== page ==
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I’ve been thinking about evolution recently, since reading all about the historical debates on the subject in a class textbook (now thankfully, the class–and my college career–is a thing of the past). I’ve observed that the evolutionary nature of life carries over into society and culture worldwide. Some countries adapt quicker than others, and certain establishments, like religion, sometimes struggle to keep up with the shifting tides.

Certainly, some faiths have begun to change along with society, such as many sects of Christianity that have moved toward the inclusion of LGBTQIA members. Other religious groups, however, have continued to adhere closely to their ancient roots.

Looking back on South Coast Repertory’s production of Theresa Rebeck’s play Zealot, my thoughts stirred into words on this subject. Without giving too much away, I can tell you the story concerns members of the American and British diplomatic government, who scramble for control– and justice– when a young woman of orthodox faith publicly challenges the customs of her religion.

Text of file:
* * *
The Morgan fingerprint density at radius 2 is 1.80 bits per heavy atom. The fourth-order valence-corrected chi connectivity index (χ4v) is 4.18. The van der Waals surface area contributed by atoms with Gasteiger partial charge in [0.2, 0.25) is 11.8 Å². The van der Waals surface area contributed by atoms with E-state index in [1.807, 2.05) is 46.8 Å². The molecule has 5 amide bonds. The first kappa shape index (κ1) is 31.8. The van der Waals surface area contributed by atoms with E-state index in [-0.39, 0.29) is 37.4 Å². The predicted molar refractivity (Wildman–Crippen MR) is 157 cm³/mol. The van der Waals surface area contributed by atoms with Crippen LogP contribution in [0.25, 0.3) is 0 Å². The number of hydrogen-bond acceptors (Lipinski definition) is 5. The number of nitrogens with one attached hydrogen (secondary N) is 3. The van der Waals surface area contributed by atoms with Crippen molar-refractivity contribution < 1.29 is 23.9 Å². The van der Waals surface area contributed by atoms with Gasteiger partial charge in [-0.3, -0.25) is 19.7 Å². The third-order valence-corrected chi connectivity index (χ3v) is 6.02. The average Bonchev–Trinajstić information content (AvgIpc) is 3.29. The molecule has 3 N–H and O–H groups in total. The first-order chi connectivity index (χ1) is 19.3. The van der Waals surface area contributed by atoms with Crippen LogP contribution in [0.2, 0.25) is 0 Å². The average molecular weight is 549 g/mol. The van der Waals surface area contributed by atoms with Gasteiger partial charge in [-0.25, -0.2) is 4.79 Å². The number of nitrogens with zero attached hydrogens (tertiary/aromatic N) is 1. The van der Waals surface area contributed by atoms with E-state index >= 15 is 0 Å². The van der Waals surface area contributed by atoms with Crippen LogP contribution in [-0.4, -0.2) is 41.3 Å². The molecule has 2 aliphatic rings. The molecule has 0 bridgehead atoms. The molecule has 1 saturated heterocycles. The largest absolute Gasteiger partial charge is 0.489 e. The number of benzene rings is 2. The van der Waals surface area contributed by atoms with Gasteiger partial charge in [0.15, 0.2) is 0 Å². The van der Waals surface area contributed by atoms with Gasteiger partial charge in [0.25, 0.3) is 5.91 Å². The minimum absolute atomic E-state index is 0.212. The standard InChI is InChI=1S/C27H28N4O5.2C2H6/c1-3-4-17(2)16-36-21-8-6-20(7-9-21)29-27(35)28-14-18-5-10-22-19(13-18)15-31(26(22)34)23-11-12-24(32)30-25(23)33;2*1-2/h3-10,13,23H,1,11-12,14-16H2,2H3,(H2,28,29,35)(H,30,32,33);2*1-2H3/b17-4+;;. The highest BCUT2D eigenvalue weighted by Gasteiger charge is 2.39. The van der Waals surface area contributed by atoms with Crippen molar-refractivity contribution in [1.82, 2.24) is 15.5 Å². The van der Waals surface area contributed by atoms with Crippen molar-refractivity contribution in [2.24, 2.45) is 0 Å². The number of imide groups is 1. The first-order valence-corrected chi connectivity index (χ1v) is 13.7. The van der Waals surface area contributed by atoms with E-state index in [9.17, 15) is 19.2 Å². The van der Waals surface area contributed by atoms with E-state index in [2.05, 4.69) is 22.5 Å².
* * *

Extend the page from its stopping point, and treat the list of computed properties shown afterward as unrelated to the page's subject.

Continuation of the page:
This frank and poignant new work takes the time to address many different perspectives on such a bold move as her heroine’s. The play reads less as a preachy diatribe for religious reform and more as an exploration of the entangled principles that lead to the core conflict.

In Zealot, those principles center around the evolution of custom and gender roles. The orthodox believer, holding fast to her faith, pushes for a new relationship with her god, one she argues reflects the progression of society and women’s equality with men more than the ancient custom. The young woman’s opponents argue that the customs are traditional for a reason, that they preserve the sanctity, respect, and dignity of their faith.

Both sides have their respective pros and cons. Yet when one belief clashes violently with the other, as it happens in this story, where must you draw the line? Rebeck never answers this question, instead leaving the audience to ponder the place of tradition, and of change. As the world grows smaller, and unique groups more interconnected than ever, we’re left to wonder: can the two ever co-exist peacefully?

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